This is true starting all the way back in the Garden. If we closely read the description of Eden and the accounts of the fall of Lucifer, we find that the Garden was planted in the lowlands of a region called Eden. It had to be in the lowlands, because there was a river that watered it — and the river had to flow down from higher ground. Somewhere else in Eden was a place of volcanic beauty, where Lucifer, the anointed covering cherub in the very presence of God, covered in gemstones, walked back and forth in the midst of the fiery stones. Obviously that’s not the same place where Adam and Eve were going about naked among the fruit trees.

But in the cool of the day, God would leave the glory of the fiery stones and come walk in the garden with the man and woman He created.

When we sinned, God dispatched a cherub with a flaming sword to guard the gate to the garden. Divine fire blocked our way back to God.

From that day forward, we often meet God in fire.

Moses meets God in the burning bush. Before they cross the Red Sea, God stands between Israel and the Egyptian army in a huge pillar of cloud and fire.

And the Angel of God, who went before the camp of Israel, moved and went behind them; and the pillar of cloud went from before them and stood behind them. So it came between the camp of the Egyptians and the camp of Israel. Thus it was a cloud and darkness to the one, and it gave light by night to the other, so that the one did not come near the other all that night. (Ex. 14:19-20)

Later, Moses and the whole nation meet God on Mount Sinai. God descends to the mountaintop in fire and storm.

And Moses brought the people out of the camp to meet with God, and they stood at the foot of the mountain. Now Mount Sinai was completely in smoke, because the LORD descended upon it in fire. Its smoke ascended like the smoke of a furnace, and the whole mountain quaked greatly. And when the blast of the trumpet sounded long and became louder and louder, Moses spoke, and God answered him by voice. (Ex. 19:17-19)

When the tabernacle is built, divine fire comes out of the sanctuary and kindles the offering on the altar. Later, God executes wayward priests who offer strange fire on His altar.

And Aaron lifted up his hand toward the people, and blessed them, and came down from offering of the sin offering, and the burnt offering, and peace offerings. And Moses and Aaron went into the tabernacle of the congregation, and came out, and blessed the people: and the glory of the LORD appeared unto all the people. And there came a fire out from before the LORD, and consumed upon the altar the burnt offering and the fat: which when all the people saw, they shouted, and fell on their faces. (Lev. 9:22-24)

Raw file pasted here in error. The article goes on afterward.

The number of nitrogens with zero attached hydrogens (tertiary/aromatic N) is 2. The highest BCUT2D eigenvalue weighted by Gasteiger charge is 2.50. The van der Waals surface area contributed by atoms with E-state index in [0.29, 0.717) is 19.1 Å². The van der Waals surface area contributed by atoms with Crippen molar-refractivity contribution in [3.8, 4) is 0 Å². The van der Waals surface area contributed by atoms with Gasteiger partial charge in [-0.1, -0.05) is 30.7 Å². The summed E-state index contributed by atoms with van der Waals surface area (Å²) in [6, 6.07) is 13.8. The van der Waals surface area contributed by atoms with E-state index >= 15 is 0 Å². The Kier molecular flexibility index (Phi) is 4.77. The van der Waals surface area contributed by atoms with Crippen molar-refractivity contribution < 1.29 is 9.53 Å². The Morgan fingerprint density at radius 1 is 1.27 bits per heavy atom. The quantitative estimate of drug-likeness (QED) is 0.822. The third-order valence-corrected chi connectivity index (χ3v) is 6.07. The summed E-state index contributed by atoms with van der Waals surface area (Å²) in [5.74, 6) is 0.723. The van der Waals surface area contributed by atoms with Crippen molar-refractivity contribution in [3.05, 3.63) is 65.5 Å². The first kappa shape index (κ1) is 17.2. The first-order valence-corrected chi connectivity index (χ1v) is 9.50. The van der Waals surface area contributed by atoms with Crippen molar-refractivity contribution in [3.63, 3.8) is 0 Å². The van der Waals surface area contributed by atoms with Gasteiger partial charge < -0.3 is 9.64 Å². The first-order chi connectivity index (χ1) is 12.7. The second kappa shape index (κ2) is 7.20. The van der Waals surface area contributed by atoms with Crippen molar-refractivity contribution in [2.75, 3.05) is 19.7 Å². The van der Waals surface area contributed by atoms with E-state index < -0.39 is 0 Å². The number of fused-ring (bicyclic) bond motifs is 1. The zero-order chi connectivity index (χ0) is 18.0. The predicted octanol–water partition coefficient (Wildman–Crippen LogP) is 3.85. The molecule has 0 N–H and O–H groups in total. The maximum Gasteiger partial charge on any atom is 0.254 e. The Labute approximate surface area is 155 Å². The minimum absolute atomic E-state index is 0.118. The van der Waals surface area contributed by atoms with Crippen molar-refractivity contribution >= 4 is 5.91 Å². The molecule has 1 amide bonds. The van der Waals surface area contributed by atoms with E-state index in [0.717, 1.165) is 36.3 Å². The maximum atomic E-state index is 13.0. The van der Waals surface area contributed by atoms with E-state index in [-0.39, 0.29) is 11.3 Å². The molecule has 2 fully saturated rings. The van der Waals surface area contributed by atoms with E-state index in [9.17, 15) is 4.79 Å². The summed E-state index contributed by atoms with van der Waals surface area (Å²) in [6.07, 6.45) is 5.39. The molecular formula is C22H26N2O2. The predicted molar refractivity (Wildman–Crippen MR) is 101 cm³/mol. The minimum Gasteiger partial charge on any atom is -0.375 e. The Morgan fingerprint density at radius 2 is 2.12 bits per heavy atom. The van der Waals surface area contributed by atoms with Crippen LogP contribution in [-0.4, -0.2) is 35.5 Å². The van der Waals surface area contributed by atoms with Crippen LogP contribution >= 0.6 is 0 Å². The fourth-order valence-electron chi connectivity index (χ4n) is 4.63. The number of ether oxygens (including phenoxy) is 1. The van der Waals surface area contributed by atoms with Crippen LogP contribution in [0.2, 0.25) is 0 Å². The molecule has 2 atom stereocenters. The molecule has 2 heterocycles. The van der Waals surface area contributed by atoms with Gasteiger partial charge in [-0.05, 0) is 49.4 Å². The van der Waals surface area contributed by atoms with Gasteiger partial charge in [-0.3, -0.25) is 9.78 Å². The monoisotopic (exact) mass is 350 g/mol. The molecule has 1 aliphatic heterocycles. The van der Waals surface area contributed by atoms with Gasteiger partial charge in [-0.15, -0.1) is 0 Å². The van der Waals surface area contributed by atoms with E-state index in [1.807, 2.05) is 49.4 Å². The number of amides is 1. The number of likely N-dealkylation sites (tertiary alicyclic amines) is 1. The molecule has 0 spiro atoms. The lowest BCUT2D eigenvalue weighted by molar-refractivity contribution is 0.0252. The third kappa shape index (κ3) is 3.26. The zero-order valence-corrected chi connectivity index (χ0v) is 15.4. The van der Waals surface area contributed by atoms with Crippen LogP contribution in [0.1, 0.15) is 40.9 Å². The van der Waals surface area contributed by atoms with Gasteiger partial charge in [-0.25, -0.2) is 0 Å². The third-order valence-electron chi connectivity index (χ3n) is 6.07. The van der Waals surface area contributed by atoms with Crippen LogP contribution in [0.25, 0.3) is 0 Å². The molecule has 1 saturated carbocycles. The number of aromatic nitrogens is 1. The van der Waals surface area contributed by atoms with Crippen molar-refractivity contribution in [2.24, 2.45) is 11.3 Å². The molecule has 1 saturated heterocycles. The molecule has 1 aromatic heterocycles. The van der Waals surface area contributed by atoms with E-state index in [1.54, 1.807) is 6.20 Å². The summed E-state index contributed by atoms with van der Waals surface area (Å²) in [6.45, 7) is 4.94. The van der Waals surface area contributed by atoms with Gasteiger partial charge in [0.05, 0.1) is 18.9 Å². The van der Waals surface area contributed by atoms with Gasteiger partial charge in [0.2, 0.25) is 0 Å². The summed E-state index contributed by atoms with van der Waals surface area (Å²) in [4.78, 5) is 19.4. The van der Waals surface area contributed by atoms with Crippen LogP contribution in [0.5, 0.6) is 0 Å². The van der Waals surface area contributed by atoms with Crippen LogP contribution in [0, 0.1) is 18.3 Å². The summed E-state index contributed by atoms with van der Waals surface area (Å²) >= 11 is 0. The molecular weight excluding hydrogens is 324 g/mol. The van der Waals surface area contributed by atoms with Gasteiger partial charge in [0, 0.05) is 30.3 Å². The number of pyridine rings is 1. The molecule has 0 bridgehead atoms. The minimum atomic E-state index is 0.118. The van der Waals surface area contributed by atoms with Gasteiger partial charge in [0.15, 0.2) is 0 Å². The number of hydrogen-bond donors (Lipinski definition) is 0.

God leads Israel as a pillar of cloud by day and a pillar of fire by night. When they’re camped, the pillar of cloud and fire is always above the Tabernacle, and divine fire burns on the altar, a portable mountain of God.

When Solomon dedicates the temple, God once again brings down fire from heaven and kindles the altar.

When Solomon had finished praying, fire came down from heaven and consumed the burnt offering and the sacrifices; and the glory of the LORD filled the temple. And the priests could not enter the house of the LORD, because the glory of the LORD had filled the LORD’S house. When all the children of Israel saw how the fire came down, and the glory of the LORD on the temple, they bowed their faces to the ground on the pavement, and worshiped and praised the LORD, saying: “For He is good, For His mercy endures forever.”Then the king and all the people offered sacrifices before the LORD. (2 Chr. 7:1-4)

When Elijah faces the prophets of Baal, he calls down divine fire from heaven to consume the sacrifice.

And it came to pass, at the time of the offering of the evening sacrifice, that Elijah the prophet came near and said, “LORD God of Abraham, Isaac, and Israel, let it be known this day that You are God in Israel and I am Your servant, and that I have done all these things at Your word. “Hear me, O LORD, hear me, that this people may know that You are the LORD God, and that You have turned their hearts back to You again.” Then the fire of the LORD fell and consumed the burnt sacrifice, and the wood and the stones and the dust, and it licked up the water that was in the trench. Now when all the people saw it, they fell on their faces; and they said, “The LORD, He is God! The LORD, He is God!” And Elijah said to them, “Seize the prophets of Baal! Do not let one of them escape!” (1 Ki. 18:36-40)